Conversely, if unemployment benefits are not extended, then we would support that vaccine injuries which public employees and healthcare workers experience as a result of the mandate are covered by the state for long-term disability. This would be in the same manner the United States’ Department of Defense and the Veterans’ Affairs Administration covers long-term disability for members of the military when vaccine injuries occurred because the vaccine is a requirement as a condition of military employment.

Governor Brown, you have it within your authority to provide maximum flexibility on these mandates, while still managing the important task of public safety. You also can send a strong message to private employers by implementing flexible policy that recognizes a broader way to reach heard immunity. Less mandates and more dialogue are critical to managing public safety. It’s time to change course to achieve a balanced need to manage through the remainder of the pandemic as it moves to an endemic disease, with the need to maintain critical public sector and healthcare workforce, especially in resource-starved areas of our state. We stand ready to help with more workable solutions.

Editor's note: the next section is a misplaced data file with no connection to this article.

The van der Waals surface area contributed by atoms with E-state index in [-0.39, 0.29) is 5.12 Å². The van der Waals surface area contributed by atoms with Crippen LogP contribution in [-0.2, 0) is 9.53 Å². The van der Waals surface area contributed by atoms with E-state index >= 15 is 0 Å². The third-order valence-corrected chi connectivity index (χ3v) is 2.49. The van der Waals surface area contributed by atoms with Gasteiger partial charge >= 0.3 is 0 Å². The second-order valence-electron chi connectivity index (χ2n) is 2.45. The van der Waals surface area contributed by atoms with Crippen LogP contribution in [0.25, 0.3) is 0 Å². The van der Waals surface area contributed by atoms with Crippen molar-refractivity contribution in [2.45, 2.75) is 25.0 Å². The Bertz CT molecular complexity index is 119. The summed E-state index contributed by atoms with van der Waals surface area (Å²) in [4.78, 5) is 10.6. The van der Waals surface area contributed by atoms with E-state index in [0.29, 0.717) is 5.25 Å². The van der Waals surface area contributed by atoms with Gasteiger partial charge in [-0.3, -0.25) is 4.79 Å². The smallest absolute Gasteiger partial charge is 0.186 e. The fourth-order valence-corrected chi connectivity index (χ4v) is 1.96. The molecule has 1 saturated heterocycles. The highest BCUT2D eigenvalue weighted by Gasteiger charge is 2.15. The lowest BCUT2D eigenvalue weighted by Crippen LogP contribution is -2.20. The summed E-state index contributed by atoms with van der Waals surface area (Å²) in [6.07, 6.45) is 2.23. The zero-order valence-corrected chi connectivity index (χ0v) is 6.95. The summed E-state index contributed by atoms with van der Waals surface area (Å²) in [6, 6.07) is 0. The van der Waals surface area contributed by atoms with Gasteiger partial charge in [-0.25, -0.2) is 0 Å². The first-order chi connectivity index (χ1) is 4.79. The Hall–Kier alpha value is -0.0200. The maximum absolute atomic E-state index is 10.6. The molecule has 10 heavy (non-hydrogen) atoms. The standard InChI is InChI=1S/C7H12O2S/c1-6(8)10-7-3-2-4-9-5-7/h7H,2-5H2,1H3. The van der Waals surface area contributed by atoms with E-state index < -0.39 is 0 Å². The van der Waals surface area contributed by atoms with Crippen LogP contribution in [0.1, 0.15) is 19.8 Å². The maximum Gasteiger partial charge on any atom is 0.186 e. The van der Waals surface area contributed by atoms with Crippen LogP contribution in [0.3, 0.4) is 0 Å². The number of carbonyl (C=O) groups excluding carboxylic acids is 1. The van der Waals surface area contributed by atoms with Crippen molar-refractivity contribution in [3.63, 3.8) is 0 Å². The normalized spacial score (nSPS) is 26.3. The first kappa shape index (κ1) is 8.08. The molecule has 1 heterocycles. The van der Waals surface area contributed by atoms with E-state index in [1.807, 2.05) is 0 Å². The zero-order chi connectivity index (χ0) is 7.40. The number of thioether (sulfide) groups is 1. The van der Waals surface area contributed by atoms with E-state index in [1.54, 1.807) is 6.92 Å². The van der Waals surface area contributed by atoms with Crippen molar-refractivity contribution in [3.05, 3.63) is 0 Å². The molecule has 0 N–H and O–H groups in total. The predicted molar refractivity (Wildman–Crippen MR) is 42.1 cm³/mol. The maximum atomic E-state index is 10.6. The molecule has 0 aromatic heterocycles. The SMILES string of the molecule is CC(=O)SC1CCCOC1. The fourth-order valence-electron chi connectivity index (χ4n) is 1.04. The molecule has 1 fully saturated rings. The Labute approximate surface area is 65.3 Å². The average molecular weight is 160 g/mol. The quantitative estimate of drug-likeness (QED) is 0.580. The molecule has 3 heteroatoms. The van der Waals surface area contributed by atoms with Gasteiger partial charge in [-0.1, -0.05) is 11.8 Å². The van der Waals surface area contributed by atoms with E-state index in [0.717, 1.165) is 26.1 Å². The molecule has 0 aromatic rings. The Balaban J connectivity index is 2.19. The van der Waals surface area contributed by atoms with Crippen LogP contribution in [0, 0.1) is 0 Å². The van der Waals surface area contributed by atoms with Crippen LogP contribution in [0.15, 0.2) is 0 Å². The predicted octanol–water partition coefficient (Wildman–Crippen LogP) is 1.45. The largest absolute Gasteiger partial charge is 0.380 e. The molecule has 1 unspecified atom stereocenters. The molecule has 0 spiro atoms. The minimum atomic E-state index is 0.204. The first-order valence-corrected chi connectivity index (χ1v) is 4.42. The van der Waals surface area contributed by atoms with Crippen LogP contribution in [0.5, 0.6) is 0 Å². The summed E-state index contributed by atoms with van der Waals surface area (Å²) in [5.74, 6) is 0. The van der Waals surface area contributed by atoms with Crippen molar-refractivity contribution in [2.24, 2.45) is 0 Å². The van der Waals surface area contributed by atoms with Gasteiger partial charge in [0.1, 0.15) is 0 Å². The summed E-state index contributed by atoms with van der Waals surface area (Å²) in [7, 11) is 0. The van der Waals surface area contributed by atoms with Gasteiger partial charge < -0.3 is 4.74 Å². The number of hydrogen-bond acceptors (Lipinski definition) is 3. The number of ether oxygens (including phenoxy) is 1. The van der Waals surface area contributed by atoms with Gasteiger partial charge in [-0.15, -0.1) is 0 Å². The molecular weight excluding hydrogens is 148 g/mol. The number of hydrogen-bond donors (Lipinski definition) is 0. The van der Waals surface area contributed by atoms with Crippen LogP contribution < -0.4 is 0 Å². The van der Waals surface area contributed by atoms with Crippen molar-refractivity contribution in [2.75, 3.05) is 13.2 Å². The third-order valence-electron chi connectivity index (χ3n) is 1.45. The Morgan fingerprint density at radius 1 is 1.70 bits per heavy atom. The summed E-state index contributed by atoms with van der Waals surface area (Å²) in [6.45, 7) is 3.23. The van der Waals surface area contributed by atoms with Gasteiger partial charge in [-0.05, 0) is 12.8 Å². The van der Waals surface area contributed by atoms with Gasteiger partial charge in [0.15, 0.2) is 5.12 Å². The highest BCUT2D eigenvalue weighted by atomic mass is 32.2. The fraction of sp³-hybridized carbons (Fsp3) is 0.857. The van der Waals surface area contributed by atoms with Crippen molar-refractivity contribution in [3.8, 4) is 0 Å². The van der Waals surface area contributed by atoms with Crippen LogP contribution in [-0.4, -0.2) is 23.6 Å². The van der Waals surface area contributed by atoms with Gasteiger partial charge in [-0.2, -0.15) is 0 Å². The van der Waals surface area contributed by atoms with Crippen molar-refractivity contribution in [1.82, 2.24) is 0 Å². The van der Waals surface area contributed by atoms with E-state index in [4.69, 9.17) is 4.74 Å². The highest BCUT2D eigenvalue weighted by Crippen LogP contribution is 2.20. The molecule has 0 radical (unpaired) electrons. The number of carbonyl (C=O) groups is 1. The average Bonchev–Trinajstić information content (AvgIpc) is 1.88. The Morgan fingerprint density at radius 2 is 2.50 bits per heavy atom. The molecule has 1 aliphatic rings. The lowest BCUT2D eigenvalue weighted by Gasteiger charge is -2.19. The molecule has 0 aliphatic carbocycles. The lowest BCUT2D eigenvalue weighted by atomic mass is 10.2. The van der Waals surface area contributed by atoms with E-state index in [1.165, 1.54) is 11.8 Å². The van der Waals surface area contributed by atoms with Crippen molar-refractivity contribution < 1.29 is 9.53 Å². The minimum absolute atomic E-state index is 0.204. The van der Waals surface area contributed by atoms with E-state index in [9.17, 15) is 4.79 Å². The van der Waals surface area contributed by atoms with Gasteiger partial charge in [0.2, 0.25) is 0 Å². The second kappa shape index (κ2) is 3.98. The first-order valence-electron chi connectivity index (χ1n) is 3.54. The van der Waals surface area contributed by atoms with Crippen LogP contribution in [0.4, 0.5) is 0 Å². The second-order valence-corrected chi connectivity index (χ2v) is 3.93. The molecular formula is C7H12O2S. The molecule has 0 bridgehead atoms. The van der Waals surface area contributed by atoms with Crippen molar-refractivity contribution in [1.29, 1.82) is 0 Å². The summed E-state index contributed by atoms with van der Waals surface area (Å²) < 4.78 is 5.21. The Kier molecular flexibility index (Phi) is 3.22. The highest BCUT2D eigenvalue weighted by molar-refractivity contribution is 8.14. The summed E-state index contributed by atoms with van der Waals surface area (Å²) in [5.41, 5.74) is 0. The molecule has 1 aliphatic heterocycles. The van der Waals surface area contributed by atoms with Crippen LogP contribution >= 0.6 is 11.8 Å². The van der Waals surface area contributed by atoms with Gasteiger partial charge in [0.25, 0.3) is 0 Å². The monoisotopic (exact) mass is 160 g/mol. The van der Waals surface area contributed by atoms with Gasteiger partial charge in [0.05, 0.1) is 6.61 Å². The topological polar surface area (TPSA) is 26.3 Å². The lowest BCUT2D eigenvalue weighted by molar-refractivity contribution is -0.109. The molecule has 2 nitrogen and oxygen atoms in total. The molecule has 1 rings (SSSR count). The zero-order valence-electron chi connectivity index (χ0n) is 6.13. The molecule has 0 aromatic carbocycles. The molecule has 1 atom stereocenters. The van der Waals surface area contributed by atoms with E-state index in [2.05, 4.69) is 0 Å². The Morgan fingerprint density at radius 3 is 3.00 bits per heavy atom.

Sincerely,

Mike Pihl, President

Timber Unity Association


--Staff Reports

Post Date: 2021-09-06 17:16:22Last Update: 2021-09-06 20:10:44